The Digital Divide Is Alive and Affects Us All
The holidays are an interesting time. When you stop and think about it, they can be a time that is filled with extremes. Extreme happiness or extreme sadness. A sense of real belonging and community, or a sense of true despair and isolation. One can be extremely satisfied with what one owns, or terribly discontent with one’s lack. No matter where one is in that continuum, it is certain that everyone is somewhere, and experiences something.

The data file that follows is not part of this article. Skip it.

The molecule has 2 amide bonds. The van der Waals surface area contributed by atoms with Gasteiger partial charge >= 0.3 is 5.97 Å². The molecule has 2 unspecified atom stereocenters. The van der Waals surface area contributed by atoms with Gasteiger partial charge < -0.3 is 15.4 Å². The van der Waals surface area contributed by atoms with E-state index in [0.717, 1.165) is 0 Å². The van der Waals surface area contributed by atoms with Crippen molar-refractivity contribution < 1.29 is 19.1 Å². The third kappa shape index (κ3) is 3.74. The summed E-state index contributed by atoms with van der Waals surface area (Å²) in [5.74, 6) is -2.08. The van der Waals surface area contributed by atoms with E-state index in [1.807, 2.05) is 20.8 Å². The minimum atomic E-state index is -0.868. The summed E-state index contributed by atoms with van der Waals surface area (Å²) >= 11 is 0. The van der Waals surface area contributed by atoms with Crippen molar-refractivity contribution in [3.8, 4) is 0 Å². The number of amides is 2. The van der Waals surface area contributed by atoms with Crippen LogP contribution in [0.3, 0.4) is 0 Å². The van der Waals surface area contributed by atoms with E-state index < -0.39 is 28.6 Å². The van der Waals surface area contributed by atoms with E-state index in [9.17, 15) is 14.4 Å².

And what does this have to do with students? Or writing? Or digital composition? Probably not a whole lot at first glance. I might have to bring you there. I teach in a privileged school. For the most part, my students are the ‘haves’ in the ‘have’ and ‘have not’ debate and that fact has affected me. I would be lying if I said it did not. And one of the ways it has affected me is in my assumption that everyone has a device at his or her disposal. I find myself making the leap that when I say, “OK, bring your devices, we’re writing,” that everyone will have a device. And then I have to check myself to make sure that whatever I am feeling- frustration, irritability, or something else when they do not possess one, does not show in my behavior. It is very true that I have been in many parent conferences when parents have asked if their child needs an electronic device and then provide one immediately when I reply that it would be beneficial. But I have also been in many parent meetings where I have been told that a device is not available–for any number of reasons. And this has made me a more sensitive teacher and a more resourceful one. The Digital divide exists even in affluent communities. The divide is a global phenomenon and the truth is that when students are lacking the resources they need to connect to the internet, learn how to communicate and collaborate with global audiences, and discover who they are as members of the 21st century, they are at a loss. And it is our job as educators and adults to do everything we can to remediate this problem. So in the new year ahead, we should all stretch our thinking to find ways to make the divide less obvious, close it up, bridge it- or whatever other term is appropriate. Brainstorm ideas with those around you, speak up, think about how this divide affects your life, your students, your world. Once we discover and understand how our lives are affected, we will have a clearer focus on how we can change the situation. And to all, a very Happy New Year